Pfluger says schools have been slow to rethink work spaces even in the face of new technology that doesn’t fit well into conventional classrooms.
“Public education is one of the most risk-averse industries in our country,” he said. “ … We call it the cells and bells approach. You’ve got the boxes lined up in a hallway. One teacher and 30 kids: whoever comes out alive after nine months wins. That works for 20 to 30 percent of our kids. It doesn’t work for the rest of us.”
The learning studios offer a variety of spaces for all types of learners and easily incorporates new technology, Pfluger said.
A new way to teach
Teachers in the learning studios praise them now but admit it took some learning on their part, too.
Second-grade teacher Jennifer Hauswirth said she was intrigued but apprehensive.
“It was very scary. I didn’t know how we would have 90 kids in one space,” she said.
But after her first year, she’s seen children thrive in a less restrictive environment, she said. Teachers don’t need to micromanage every student wiggle and movement for kids to learn.
“They are not thinking about being uncomfortable. They are now finding their spots where they are the most engaged,” Hauswirth said.
The freedom has actually decreased behavior problems, teachers say.
“The desirable behaviors have increased and the less desirable behaviors decreased as we allowed them to move during lessons,” said Hauswirth. “If they are moving, it doesn’t mean they are not listening.”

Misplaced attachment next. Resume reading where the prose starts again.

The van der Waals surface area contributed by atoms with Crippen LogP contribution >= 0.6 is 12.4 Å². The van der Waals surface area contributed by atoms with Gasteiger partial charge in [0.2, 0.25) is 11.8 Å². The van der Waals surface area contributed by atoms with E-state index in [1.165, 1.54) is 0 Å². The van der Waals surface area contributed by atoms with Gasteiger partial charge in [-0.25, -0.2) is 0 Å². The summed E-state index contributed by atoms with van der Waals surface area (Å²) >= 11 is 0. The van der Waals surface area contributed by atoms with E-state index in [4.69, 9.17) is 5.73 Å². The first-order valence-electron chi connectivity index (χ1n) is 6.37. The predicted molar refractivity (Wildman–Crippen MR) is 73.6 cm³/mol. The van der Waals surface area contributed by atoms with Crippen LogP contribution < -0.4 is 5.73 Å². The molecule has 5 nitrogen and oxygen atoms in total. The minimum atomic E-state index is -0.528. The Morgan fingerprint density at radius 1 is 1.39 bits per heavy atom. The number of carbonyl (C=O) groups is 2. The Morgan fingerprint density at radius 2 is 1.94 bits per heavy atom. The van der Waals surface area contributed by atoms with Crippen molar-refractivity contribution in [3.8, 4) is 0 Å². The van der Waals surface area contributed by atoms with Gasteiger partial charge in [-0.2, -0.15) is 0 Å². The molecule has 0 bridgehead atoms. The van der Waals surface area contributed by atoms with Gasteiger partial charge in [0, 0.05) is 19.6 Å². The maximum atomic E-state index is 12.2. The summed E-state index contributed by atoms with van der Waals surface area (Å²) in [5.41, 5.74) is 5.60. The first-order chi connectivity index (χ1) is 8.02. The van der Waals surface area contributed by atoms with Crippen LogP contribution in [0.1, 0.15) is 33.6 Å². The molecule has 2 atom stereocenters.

Desirae Gillis, who taught kindergarten last year, was so impressed with the learning studio that she asked to be moved there. She’s now teaching in the new third-grade learning studio. She said she likes the collaborative teaching model, which allows children to develop relationships with several teachers during the school year.
“They have a lot of adults who can help them be successful,” Gillis said.
A parent’s view
Naty Severson’s daughter Hannah was in the second-grade learning studio last year. She is now in the third-grade studio. Severson said she’s happy with the outcome so far. She said her daughter’s academic skills progressed appropriately in the new environment. Hannah’s social skills also flourished, something the family had not seen in conventional classroom settings.
“It looks very visually appealing. It’s more appealing than a traditional classroom,” Severson said.
Severson agrees school design has lagged behind, and she supports more classroom innovation even if change initially makes parents and teachers uncomfortable.
“I have a belief if we don’t change, we are going to get behind. I think it’s going to help our kids. It reflects a more modern office space for collaborative work,” she said.
Severson said conventional classrooms are about control, safety and comfort. “No one who ever did anything cool sought control, safety or comfort,” she said.
Cacek said that feedback from teachers and parents has been positive and that grades did not falter. However, the district will analyze standardized test scores over the next five years for a more objective assessment. They’re also speaking with university researchers interested in studying the learning studio.
The district has contracted with the nonprofit Amherst H. Wilder Foundation to evaluate growth and critical thinking, student engagement and overall community satisfaction.
This isn’t the first time schools have experimented with the open-classroom concept. Some schools across the country experimented with it in the 1970s but it largely fell out of fashion.
“I see this as completely different,” Pfluger said. “[In the 1970s], they didn’t do anything different. They just took the walls down.” Today’s learning studios are accompanied by changes in teaching methods and technology, said Pfluger.
“The major difference is the teacher preparation,” said Halabi, the district’s director of student services. “They really understand how to use the space, the technological tools, the furniture and all of the stuff geared toward the space.”